The Hakone Open Air Museum is located in the heart of the Japanese countryside. Nestled in between the green hills and valleys of Fuji-Hakone-Izu National Park. Almost most people who travel to the Hakone region come for the views and the onsens, not the art, I highly recommend making a stop here, trust me, you won't regret it!
Vienna is the capital and largest city in Austria, and as of 2001, the entire town was designated a UNESCO World Heritage Site. It has been named the "City of Music" or the "The City of Dreams" and for good reason. Vienna is home to some of the most interesting architectural masterpieces in Europe.
St. Vitus Cathedral is one of the most astonishing churches in the world, and as such is filled with some of the most incredible pieces of art from across Europe. The best piece of art can be seen all over the walls. The stained glass windows of St. Vitus Cathedral are some of the most transcendent works of art which blend religious history and powerful human emotion.
Valentines Day is upon us, and there is no better way to celebrate the season of love than by rounding up our favourite Museums around the world which will inspire passion, desire and tenderness.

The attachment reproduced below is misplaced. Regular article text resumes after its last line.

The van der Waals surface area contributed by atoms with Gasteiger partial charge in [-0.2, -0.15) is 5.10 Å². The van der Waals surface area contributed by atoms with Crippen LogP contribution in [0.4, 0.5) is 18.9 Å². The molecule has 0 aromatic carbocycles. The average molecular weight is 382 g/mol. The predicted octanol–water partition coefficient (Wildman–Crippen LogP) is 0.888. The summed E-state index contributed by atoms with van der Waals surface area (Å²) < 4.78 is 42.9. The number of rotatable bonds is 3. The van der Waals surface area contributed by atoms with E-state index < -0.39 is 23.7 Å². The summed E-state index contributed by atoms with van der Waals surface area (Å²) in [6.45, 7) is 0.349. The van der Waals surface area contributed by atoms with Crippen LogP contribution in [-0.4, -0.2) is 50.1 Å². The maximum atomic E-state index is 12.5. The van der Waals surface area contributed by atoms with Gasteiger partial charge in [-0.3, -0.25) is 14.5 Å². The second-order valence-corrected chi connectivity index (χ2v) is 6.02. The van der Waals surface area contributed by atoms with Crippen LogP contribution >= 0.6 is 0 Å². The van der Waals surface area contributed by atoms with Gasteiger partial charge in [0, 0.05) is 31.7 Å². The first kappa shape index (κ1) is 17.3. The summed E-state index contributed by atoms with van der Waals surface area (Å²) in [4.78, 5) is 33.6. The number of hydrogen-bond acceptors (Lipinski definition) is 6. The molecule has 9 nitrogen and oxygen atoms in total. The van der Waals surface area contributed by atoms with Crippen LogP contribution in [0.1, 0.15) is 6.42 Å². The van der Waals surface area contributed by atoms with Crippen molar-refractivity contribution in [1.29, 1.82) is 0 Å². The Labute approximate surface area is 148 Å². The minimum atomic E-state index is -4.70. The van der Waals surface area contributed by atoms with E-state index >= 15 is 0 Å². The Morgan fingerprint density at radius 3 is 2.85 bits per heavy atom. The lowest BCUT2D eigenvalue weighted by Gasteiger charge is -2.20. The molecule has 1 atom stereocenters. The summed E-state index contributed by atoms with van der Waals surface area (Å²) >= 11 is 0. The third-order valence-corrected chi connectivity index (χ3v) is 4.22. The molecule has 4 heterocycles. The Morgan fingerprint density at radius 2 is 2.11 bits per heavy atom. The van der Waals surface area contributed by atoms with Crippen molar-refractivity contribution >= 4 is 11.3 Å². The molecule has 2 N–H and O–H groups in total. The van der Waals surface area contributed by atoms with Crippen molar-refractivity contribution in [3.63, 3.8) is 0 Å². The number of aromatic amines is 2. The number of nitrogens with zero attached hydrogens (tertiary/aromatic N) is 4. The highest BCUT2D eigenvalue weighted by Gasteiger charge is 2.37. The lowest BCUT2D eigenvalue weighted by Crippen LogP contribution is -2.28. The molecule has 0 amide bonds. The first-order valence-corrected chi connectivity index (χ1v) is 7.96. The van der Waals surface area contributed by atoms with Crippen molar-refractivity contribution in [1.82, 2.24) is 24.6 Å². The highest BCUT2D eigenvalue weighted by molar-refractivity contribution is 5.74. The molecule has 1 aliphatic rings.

The Gemäldegalerie Alte Meister (or Old Masters Gallery) is honestly the best art gallery I ever had the pleasure of visiting. It doesn't feel too big nor too small. It's like a grand old home that someone has decorated with exquisite pieces of arts — a stellar collection that's lovingly curated.
One of the museums I had been most looking forward to visiting in Glasgow, was the Kelvingrove. The Kelvingrove was designed by Sir John W. Simpson and E.J. Milner Allen and opened in 1901, as the Palace of Fine Arts. It was supposed to be for the Glasgow International Exhibition that was going on that year but after the exhibition, it continued here showing off some of the best Scottish and international artists around the world.
Prague has some of the most beautiful libraries in the world, and although most of them are off-limits to the public, there are tours during certain times of the day which allow bibliophiles to soak up all the history and literary treasures that lie inside these old buildings.